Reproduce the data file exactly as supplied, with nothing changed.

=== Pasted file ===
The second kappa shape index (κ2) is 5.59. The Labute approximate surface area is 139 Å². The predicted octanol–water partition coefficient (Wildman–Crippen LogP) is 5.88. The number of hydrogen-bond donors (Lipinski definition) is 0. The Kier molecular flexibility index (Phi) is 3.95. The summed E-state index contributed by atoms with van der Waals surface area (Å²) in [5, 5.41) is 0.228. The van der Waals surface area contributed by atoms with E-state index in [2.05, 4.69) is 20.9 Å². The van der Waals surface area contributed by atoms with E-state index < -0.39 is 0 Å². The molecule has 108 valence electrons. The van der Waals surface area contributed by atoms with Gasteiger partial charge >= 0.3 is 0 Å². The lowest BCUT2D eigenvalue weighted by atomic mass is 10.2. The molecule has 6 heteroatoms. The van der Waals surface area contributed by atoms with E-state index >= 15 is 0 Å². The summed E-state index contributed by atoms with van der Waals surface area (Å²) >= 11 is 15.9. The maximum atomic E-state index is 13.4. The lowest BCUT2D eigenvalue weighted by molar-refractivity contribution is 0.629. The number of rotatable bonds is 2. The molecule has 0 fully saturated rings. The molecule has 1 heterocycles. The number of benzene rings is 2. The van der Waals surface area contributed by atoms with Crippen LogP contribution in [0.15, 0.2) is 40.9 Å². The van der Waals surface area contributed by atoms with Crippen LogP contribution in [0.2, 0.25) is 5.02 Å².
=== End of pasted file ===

The second kappa shape index (κ2) is 5.59. The Labute approximate surface area is 139 Å². The predicted octanol–water partition coefficient (Wildman–Crippen LogP) is 5.88. The number of hydrogen-bond donors (Lipinski definition) is 0. The Kier molecular flexibility index (Phi) is 3.95. The summed E-state index contributed by atoms with van der Waals surface area (Å²) in [5, 5.41) is 0.228. The van der Waals surface area contributed by atoms with E-state index in [2.05, 4.69) is 20.9 Å². The van der Waals surface area contributed by atoms with E-state index < -0.39 is 0 Å². The molecule has 108 valence electrons. The van der Waals surface area contributed by atoms with Gasteiger partial charge >= 0.3 is 0 Å². The lowest BCUT2D eigenvalue weighted by atomic mass is 10.2. The molecule has 6 heteroatoms. The van der Waals surface area contributed by atoms with E-state index >= 15 is 0 Å². The summed E-state index contributed by atoms with van der Waals surface area (Å²) >= 11 is 15.9. The maximum atomic E-state index is 13.4. The lowest BCUT2D eigenvalue weighted by molar-refractivity contribution is 0.629. The number of rotatable bonds is 2. The molecule has 0 fully saturated rings. The molecule has 1 heterocycles. The number of benzene rings is 2. The van der Waals surface area contributed by atoms with Crippen LogP contribution in [0.15, 0.2) is 40.9 Å². The van der Waals surface area contributed by atoms with Crippen LogP contribution in [0.2, 0.25) is 5.02 Å².